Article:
Taking a leaf from book of longevity

Low meat, high vegetarian  diet with olive oil and active lifestyle common in long-living communities

The season of overindulgence is coming to a close: you’ve consumed your bodyweight in chocolate and your sole form of exercise has consisted of lifting a champagne glass while prostrate on the sofa.

But, before you embark on January atonement, why not consider these simple diet tips from the world’s longest living communities?


Home to the largest proportion of 90-year-olds in the world, the people of Ikaria live 10 years longer than Europeans and Americans.

With significantly lower rates of cancer, heart disease, dementia and depression, the Greek island’s mountainous terrain and limited transport force locals to remain extremely active well into their 80s and 90s. The Ikarian diet revolves around an abundance of olive oil, copious amounts of fruit and vegetables, and very little processed food.

The inhabitants’ longevity is sometimes attributed to a mountain herbal tea containing spleenwort, purple sage, mint and rosemary.


With one of the highest life expectancies in the world, the people of Okinawa, Japan, know a thing or two about longevity. Low in calories but nutrient rich, the Okinawan diet consists largely of fish and vegetables.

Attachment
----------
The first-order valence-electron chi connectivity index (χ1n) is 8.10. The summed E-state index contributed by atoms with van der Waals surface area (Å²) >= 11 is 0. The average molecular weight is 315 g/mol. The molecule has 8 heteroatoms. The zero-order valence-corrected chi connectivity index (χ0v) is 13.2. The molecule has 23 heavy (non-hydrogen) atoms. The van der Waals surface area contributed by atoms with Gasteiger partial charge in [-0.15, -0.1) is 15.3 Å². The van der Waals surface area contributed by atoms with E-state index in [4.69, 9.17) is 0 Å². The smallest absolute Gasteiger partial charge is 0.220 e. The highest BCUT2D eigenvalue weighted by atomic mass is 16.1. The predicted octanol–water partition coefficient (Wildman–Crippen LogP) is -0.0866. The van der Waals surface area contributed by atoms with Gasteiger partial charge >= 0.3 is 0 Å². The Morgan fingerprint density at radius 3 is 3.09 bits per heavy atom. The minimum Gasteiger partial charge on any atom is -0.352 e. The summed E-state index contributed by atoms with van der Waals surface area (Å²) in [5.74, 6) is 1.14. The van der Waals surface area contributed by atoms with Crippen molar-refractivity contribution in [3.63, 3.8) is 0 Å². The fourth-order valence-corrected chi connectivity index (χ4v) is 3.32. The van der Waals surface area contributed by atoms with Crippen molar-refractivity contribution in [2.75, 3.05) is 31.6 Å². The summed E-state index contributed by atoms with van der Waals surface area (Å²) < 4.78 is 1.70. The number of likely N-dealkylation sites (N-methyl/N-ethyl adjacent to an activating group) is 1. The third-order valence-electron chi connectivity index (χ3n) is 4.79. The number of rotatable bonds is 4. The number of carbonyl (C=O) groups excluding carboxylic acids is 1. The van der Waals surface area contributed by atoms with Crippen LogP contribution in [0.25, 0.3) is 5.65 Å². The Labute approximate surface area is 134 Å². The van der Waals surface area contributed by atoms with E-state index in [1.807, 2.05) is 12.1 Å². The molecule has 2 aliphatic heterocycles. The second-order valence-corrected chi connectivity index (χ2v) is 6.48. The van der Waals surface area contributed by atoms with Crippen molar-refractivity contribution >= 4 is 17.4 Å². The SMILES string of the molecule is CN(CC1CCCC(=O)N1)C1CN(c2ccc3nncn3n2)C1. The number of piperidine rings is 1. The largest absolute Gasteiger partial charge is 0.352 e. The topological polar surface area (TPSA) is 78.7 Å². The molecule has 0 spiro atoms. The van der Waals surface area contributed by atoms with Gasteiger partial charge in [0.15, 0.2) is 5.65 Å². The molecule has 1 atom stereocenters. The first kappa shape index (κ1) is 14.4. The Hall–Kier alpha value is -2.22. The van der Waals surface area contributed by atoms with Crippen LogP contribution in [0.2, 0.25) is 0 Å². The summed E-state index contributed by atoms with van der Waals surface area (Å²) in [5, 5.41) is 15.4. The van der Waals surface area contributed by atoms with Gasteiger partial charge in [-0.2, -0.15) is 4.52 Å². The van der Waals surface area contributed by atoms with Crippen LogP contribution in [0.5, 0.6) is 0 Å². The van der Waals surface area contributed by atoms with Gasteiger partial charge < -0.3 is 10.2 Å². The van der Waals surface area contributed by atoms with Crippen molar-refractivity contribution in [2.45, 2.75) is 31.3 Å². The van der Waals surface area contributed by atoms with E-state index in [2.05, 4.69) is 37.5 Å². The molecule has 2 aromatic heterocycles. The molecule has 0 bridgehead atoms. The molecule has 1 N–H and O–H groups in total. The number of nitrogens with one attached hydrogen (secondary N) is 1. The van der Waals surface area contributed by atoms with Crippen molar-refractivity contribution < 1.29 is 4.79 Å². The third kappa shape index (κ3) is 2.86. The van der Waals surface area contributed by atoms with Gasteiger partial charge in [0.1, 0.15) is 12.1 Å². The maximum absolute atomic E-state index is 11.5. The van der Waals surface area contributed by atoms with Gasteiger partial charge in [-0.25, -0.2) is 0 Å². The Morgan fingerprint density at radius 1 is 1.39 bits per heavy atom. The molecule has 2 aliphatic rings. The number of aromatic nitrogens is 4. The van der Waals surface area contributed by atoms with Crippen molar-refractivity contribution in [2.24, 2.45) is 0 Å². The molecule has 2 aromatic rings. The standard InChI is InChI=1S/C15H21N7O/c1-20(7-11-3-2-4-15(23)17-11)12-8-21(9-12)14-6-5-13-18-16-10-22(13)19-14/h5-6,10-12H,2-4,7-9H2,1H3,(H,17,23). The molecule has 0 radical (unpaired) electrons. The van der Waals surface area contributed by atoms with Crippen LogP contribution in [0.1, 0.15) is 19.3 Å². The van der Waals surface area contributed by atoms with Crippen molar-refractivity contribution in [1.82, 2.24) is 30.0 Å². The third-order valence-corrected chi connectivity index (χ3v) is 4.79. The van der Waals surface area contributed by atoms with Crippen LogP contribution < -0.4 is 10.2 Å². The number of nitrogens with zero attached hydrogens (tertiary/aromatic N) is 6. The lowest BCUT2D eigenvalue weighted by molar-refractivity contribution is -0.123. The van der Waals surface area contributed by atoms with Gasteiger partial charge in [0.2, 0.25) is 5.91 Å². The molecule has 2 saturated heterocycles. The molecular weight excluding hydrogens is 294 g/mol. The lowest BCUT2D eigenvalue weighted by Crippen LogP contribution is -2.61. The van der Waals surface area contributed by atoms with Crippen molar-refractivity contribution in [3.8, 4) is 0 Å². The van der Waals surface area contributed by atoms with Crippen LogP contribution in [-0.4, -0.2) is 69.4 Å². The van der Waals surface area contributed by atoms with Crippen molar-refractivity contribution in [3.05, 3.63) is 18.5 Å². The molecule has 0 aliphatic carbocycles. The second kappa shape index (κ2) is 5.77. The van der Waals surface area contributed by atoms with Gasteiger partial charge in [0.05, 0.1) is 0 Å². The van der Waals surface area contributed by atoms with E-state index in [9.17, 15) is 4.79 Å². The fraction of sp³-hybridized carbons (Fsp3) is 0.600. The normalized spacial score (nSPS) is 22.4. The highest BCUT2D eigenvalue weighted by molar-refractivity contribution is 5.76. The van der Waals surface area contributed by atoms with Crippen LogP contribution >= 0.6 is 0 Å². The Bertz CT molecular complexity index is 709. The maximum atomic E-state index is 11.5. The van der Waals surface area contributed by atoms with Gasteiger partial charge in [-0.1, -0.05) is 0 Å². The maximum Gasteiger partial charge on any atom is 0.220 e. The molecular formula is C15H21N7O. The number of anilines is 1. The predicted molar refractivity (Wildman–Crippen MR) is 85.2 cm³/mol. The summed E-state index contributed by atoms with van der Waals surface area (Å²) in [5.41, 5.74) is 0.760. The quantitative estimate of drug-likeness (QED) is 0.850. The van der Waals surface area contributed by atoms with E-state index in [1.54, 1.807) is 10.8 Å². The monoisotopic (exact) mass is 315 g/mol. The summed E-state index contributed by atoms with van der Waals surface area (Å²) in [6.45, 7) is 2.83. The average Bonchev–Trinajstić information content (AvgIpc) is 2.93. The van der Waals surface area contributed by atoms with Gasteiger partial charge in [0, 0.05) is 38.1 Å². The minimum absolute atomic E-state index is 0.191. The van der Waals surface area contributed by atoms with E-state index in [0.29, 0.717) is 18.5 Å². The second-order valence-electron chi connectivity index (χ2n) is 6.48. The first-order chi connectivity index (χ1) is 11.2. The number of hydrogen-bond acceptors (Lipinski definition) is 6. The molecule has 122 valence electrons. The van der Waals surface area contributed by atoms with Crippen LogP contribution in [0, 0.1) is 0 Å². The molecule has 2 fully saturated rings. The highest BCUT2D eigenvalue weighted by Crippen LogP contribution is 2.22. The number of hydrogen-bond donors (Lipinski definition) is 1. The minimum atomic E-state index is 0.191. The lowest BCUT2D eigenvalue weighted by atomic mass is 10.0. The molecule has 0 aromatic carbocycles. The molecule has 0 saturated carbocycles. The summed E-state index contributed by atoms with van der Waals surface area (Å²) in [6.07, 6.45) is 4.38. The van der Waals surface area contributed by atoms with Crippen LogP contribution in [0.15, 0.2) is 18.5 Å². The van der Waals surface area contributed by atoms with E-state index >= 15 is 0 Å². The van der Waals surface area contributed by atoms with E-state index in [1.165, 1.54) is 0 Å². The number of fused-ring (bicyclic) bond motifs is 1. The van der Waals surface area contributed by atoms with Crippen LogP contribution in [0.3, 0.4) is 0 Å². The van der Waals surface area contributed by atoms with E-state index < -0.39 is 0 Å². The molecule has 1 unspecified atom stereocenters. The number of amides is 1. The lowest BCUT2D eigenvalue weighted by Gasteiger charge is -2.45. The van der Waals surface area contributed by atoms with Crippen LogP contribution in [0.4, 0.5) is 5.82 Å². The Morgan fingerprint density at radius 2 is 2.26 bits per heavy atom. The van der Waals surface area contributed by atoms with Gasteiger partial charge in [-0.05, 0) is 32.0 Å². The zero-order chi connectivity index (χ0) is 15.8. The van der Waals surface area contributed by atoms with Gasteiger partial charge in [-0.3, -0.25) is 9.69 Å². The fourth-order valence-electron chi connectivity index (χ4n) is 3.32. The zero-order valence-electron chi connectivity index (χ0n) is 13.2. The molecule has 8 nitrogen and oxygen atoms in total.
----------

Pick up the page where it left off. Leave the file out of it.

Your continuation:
Inhabitants eat very little meat and dairy, instead opting for squid and octopus, which are thought to lower cholesterol and blood pressure due to their high levels of taurine.

Okinawans eat more tofu and kombu seaweed than anyone else in the world and favour sweet potatoes – which are low GI and rich in antioxidants – over white.


With an unusually high proportion of centenarians, the people of Sardinia attribute their longevity to the island’s unpolluted air, stress-free lifestyle and healthy diet.

Rich in olive oil, vegetables and nuts, the Sardinian diet is low in meat, but occasionally features lean meats and oily fish. Sardinians drink wine made from grapes rich in polyphenols and other antioxidants which are thought to decelerate the ageing process.

Source: Daily Telegraph, UK January 3, 2015